1. Techies know their image – and are trying to change
As was noted during interviews on the “green carpet,” the tech community isn’t experiencing a ton of popularity within San Francisco at the moment, with housing prices and the Google busses becoming particular flash points. There were even protesters outside Monday’s festivities. In an effort to combat those negative feelings, the Crunchies kicked off with speeches from two philanthropists. In the first, Sf.citi chair Ron Conway encouraged techies to do what they could, particularly around inequality when it comes to housing, education and poverty. Theresa Preston-Werner, founder of the non-profit Omakase then spoke passionately about the need to show how much good work and giving the community is already doing. By putting these two speakers first, the Crunchies subtly acknowledged the image problem techies face in SF – and how to overcome it.
2. Marissa Mayer is a tech goddess
Yahoo’s Marissa Mayer has been the subject of plenty of snark and pretty meh press since taking over as the company’s CEO, but you wouldn't know it by her reception Monday night. There was a noticeable hush as she walked out on stage to say a few words and received loud applause. In a room full of notable CEOs, it was her presence that seemed to hold the audience’s attention the most. Despite her critics, she is indisputably a tech rock star.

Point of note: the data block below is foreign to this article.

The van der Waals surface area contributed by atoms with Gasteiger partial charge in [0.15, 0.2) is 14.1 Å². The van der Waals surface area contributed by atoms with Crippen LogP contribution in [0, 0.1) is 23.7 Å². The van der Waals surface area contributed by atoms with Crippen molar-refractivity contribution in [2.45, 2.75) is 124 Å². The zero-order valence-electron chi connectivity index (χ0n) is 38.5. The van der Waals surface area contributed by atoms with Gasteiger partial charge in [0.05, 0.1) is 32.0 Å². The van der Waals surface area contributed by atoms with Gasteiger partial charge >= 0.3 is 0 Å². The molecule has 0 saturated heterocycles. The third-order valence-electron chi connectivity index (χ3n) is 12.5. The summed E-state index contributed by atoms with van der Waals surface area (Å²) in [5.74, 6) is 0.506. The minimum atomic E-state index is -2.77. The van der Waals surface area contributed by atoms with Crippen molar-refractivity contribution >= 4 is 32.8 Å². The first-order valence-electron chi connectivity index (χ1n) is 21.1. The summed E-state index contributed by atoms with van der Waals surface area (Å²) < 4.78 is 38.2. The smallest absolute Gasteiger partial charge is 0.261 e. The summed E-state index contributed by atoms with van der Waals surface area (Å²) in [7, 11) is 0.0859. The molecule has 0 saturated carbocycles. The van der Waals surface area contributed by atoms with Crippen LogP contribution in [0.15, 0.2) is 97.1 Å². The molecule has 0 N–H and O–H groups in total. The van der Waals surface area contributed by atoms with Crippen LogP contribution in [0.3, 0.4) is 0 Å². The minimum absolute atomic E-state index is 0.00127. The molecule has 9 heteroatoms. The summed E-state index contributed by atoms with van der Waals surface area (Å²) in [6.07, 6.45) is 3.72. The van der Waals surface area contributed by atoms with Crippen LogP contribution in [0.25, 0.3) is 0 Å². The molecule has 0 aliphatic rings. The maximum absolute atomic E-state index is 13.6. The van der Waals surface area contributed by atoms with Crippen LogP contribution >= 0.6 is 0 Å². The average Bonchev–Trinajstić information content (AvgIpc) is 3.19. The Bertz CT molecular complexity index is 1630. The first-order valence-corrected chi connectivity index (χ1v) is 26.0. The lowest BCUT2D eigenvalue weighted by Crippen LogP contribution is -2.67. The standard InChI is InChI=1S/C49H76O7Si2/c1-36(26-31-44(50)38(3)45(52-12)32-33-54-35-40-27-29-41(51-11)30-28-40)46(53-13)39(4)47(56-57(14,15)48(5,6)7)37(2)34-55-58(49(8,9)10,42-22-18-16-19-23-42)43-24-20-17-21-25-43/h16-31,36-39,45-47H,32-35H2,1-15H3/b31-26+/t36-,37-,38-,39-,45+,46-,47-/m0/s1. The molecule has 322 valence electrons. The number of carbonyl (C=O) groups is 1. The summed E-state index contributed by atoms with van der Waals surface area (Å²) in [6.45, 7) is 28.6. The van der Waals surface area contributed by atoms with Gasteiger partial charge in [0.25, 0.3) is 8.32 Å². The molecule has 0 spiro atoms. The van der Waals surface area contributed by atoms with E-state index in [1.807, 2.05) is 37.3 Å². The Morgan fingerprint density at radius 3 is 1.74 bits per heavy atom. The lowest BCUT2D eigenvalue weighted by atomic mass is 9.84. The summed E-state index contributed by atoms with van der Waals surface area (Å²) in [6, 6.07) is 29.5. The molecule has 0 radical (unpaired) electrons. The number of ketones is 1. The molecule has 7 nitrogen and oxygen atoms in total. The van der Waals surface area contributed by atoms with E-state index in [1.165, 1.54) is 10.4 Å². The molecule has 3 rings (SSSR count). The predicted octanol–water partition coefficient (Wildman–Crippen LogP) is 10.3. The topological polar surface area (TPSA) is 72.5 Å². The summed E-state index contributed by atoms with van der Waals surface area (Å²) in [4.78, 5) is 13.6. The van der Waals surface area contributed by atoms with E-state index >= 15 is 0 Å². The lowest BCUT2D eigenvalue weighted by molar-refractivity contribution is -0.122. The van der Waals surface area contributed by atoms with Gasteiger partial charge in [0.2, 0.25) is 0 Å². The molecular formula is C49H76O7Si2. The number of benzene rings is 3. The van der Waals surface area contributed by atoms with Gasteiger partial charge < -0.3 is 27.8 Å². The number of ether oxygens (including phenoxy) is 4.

3. Tech culture is growing up
“I remember five years ago and you wouldn't believe how disorganized this event was. Look at us now,” one presenter stated offhand. There were mentions throughout the evening of how far the tech community has come. For the most part, the t-shirts were forgotten at home in favor of sleek black suits and pretty dresses. The evening’s winners accepted their awards with grace, often speaking passionately and articulately about their work and gratitude for the tight-knit community.
Thanks to the Crunchies (and most definitely hilarious host John Oliver) for a great evening.
For Anne, public relations is all about the storytelling. She considers her clients partners on a shared mission to craft the strongest narratives and get those narratives in front of the right people. Anne was the first Inkhouse employee in San Francisco and knows all too well the late nights and scrappiness required to get a start-up off the ground. Anne approaches public relations with a strong bias towards execution, doing whatever it takes to get the job done and provide strategic insight.